Tax Deductions for the Financial Year Ahead

Natalie Conroy
Mar 1, 2022
Business
2
minute read

Preparing your individual tax return can be quite involved, with multiple sections requiring consideration including: income, deductions, capital gains and losses, offsets(rebates), and the Medicare levy.

Therefore, whether you prepare your tax return yourself, or use a registered tax agent, you can make the process quicker and easier by having all of your receipts, tax invoices and documents in order.

Importantly, this stands not only for the previous 2020-21 financial year (the one you are most likely preparing for), but also for the current (2021-22) and future financial years.

On this point, the deductions section in particular can require considerable attention and preparation.

Deductions

According to the most recently available data from the Australian Taxation Office (ATO)*, for the 2018-19financial year, 14,677,545 individuals claimed on average $2,498 in deductions—with the median being $600.

For context, in terms of where deductions sit regarding your individual tax return, please see below:

  1. Assessable income – allowable deductions = Taxable income.
  2. Taxable income x relevant marginal tax rates = Gross tax payable on taxable income.
  3. Gross tax payable – non-refundable tax offsets = Net tax payable on taxable income.
  4. Net tax payable + HELP debt repayments + Medicare levy and Medicare levy surcharge – tax credits and refundable tax offsets = Refund or amount owing.

As highlighted above, it’s important to note the distinction between a deduction and an offset (rebate):

  • deduction reduces your taxable income before tax has been calculated on it
  • tax offset reduces the amount of income tax you have to pay after it’s been calculated based on your taxable income.

With the above in mind, when it comes to deductions, it’s vital to understand what you can (and can’t) claim and the appropriate evidence needed to claim.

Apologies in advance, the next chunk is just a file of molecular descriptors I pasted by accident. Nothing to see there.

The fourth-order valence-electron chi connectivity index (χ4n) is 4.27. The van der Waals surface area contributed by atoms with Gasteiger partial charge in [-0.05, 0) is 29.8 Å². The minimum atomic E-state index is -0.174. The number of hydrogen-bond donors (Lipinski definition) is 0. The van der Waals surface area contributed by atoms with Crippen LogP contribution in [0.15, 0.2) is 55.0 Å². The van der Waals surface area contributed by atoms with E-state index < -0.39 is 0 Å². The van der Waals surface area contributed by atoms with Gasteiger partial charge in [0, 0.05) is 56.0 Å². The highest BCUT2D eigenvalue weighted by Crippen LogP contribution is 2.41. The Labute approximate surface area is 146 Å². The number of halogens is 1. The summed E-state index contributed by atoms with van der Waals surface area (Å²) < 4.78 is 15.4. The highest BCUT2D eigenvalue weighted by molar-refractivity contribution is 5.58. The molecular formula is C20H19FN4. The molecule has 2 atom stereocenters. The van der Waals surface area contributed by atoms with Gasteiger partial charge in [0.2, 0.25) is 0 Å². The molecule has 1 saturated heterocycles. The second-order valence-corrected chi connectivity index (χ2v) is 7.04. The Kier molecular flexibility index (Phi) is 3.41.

Below is information on several common deductions:

Gifts and donations.

To potentially claim a deduction for a gift or donation, you need to ensure it’s:

  •  made without expected or received material benefit in return
  •  made to an ATO endorsed charity with ‘deductible gift recipient’ status—an organisation that can receive donations that are tax-deductible
  • able to be substantiated with evidence, when lodging your tax return (and claiming it as a deduction).

According to ATO data, for the2018-19 financial year, 4,210,270 individuals claimed on average $933 in deductions for gifts or donations—the median being $120.

Work-related expenses.

To potentially claim a deduction for a work-related expense, you need to ensure it’s:

  •  directly related to earning your income
  • personally incurred while you were performing your work duties, and not have been reimbursed by your employer
  • a claim for expenses such as clothing, laundry and dry cleaning, travel and car, home office, and certain areas of self-education
  • able to be substantiated with evidence, when lodging your tax return (and claiming it as a deduction).

Please note: If the expense was for both private and work purposes, only the work-related portion can be claimed.

According to ATO data, for the2018-19 financial year, 8,888,020 individuals claimed on average $2,331 in deductions for work-related expenses—the median being $1,045.

Personal super contributions.

To potentially claim a deduction for personal super contributions you make to your super, they can’t be First Home Saver Scheme re contributions or Downsizer contributions, and you need to have:

  •  met the age related super contribution eligibility rules
  • made a personal contribution to an eligible fund (e.g. not a Commonwealth Defined Benefit or ConstitutionallyProtected Fund) and retained those contributions within that fund